I was thinking that maybe writers should ask that question every once in a while. Sure, ideas are a dime a dozen. I can sit down with a piece of paper, do word/idea associations, and in twenty minutes come up with twenty different ideas for a story. And I'm slow.
As a writer though, I'm not interested in just an idea. I'm looking for the right idea. Actually I'm looking for the perfect idea. Perfect ideas are not cheap.
I like what Stephen King says:
"Good story ideas seem to come quite literally from nowhere, sailing at you right out of the empty sky. . . your job isn't to find these ideas but to recognize them when they show up."If Frank Herbert were still alive, I probably wouldn't be all that interested in asking him where he got the idea for Dune Messiah or Children of Dune. Those are fine books but I would guess he got those by asking himself what if questions based off the first book.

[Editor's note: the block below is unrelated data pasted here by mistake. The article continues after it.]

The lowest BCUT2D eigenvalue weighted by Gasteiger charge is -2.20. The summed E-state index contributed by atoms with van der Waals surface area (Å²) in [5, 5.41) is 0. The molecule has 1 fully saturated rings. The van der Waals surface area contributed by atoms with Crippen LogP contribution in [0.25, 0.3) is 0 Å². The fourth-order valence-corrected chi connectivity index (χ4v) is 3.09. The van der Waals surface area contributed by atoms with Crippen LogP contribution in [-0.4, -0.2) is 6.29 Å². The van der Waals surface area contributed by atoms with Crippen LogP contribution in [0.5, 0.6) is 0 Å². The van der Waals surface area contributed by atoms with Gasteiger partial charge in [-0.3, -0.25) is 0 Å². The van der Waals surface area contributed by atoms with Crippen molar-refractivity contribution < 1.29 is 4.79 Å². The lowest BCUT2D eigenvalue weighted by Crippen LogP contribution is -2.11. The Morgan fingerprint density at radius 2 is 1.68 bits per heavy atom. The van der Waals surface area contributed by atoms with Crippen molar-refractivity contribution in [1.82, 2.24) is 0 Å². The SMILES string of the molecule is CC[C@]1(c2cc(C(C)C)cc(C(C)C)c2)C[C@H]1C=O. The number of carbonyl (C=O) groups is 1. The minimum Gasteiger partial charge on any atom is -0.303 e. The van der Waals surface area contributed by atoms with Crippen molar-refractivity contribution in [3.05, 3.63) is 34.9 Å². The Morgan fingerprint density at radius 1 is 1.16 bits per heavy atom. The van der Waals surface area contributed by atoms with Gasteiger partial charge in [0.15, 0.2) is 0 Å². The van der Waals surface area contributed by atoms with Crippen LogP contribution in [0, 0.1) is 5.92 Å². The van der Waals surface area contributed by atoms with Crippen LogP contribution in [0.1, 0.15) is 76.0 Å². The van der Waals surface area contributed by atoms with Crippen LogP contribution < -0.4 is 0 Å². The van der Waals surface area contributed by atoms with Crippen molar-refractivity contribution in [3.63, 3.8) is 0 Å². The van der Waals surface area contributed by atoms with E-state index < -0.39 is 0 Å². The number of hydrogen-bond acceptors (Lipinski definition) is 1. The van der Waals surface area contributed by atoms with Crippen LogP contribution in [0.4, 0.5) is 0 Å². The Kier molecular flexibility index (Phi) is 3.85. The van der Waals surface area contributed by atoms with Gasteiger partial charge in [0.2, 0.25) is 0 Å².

Dune though. Hey, when that one sailed out of the air, holy crap. How did Frank sort through the good ideas and the bad ones to come up with that masterpiece? That would be worth knowing. Even for him, apparently. He only wrote one Dune. I'm not discounting all of his other works. He was a brilliant writer, but Dune is arguably the greatest science fiction book ever written. He never even approached that again.
So how do you consistently recognize good story ideas when they come? Strike that. How do you recognize perfect story ideas when they come? I don't see why you should even bother writing the good ones? I want perfection.
Problem is, if you believe King, those ideas come down out of the sky like an alien wanting to probe and measure. I say it might be a good idea to find those writers who have just been probed and ask them where they got their idea.